Neighbours in peace: Or pieces?

Published: Fri, 07/31/2009 - 07:37 Updated: Thu, 07/02/2015 - 07:30

The auditorium was full of women from far-flung, poor localities of Karachi. One of them plonked herself next to me in the second row along with her daughters, a toddler and a six-year-old. A gigantic banner featuring a photo of late Gandhian activist, Nirmala Deshpande, formed the backdrop to an array of speakers from India and Pakistan seated behind a long table on the platform. 'Promoting Peace in South Asia and Remembering Nirmala Didi Deshpande' - it read.

Mumtaz, the young Pahstun mother next to me, had studied till eighth grade, unlike most of the other women present. The toddler nuzzled against her to breastfeed from time to time.

The speakers included prominent Urdu writer, Zahida Hina, peace activist and educationist from Lahore, Syed Diep, parliamentarians from  PPP and MQM and Indian activist, Sandeep Pandey from Lucknow, journalist Jatin Desai from Mumbai, and Kavita Srivastava of the People's Union of Civil Liberties (PUCL) from Jaipur. Two other Indians weren't given 'clearance' from Islamabad in time for the visit, meant to further the aims of a joint signature campaign for peace launched earlier this year.

Mumtaz and the other women, mostly wives of daily wage labourers, had been brought there by 'bajis', women activists working in their areas. "I don't understand everything they're saying," Mumtaz told me. "But I know they are talking about the need for peace between India and Pakistan. That is what we all want."

Her immediate concern was to feed her family. "Maybe if these two countries stop fighting, our lot will improve," she said optimistically.
"Let the people meet, all other matters will sort out," a cyclist told Sandeep Pandey and other peace marchers who went from Delhi to Multan in 2005, demanding that the governments of India and Pakistan resolve all matters of dispute through dialogue.

Such basic wisdom is at odds with the justifications for continued animosity presented by 'intellectuals' on either side of the border. "India/Pakistan wants to destroy us"; "Stop appeasing India/Pakistan"; "There is no point in talking to them".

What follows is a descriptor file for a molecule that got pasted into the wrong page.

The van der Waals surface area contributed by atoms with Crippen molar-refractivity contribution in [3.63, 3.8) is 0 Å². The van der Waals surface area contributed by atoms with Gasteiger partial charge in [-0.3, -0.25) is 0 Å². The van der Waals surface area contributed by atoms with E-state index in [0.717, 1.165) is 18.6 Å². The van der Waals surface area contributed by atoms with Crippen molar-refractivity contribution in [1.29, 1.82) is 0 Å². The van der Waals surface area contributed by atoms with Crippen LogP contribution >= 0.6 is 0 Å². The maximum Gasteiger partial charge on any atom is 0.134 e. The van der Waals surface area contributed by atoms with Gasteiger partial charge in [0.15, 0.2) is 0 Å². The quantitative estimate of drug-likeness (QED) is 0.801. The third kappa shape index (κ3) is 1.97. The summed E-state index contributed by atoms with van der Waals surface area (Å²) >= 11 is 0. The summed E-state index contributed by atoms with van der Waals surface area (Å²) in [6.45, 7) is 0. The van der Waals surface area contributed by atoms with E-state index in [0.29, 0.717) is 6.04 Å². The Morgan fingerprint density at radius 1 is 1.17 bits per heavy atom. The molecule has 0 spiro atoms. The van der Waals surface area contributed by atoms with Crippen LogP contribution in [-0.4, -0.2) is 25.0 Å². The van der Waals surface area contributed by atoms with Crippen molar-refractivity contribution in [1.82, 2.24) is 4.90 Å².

If we listen to this babble of voices whose sole aim seems to be to present their own country's case as better than the other's, we'll never get anywhere. There is an old saying in our part of the world, 'Taali dono haatho se bajti hai' - it takes two hands to clap.
Let's stop these blame games and accept that there are problems on either side - of varying degrees and natures, and try and understand the complexities of the problems.

Those with access to the Internet have increased the potential for such understanding. But because we're not used to talking to each other, the un-moderated exchanges posted on blogs are often crass and offensive. Direct interaction involving basic civility and an open mind is more meaningful.

Some time back, a Mumbaikar emailed saying, "Frankly, with Pakistan itself in such a mess (Lal Masjid, Swat Valley, Taliban, regular suicide attacks and, of course, the numerous Muslim organisations ranting about jehad), do you really feel safe in your own country? And the most amusing thing is when Pakistan tells that India is its enemy number one. Wait for a few more years, am sure the Taliban will take over Pakistan. And what pains us is what did we do to Pakistan? Kargil was Musharaf's misadventure."

I replied, yes, Pakistan is in a mess, due largely to the continual disruption of the political process, with no democratically elected government being allowed to complete its terms. "This is the biggest difference between India and us, and what I most envy about your country."

Still, women do get around here, too, carry on with their work and their lives. And at least elements within Pakistan's establishment no longer consider India as enemy number one.

Kargil was indeed Musharraf's misadventure. Many of us spoke out against it (were labelled as Indian agents). Pakistan's military must be accountable and answerable to elected civilian governments. This will only happen if the political process is allowed to continue. Rocky as politics in Pakistan currently is, with a floundering democratic process, it is only more democracy on a sustained and continuous level that will, in the long run, yield positive results.

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This story is from print issue of HardNews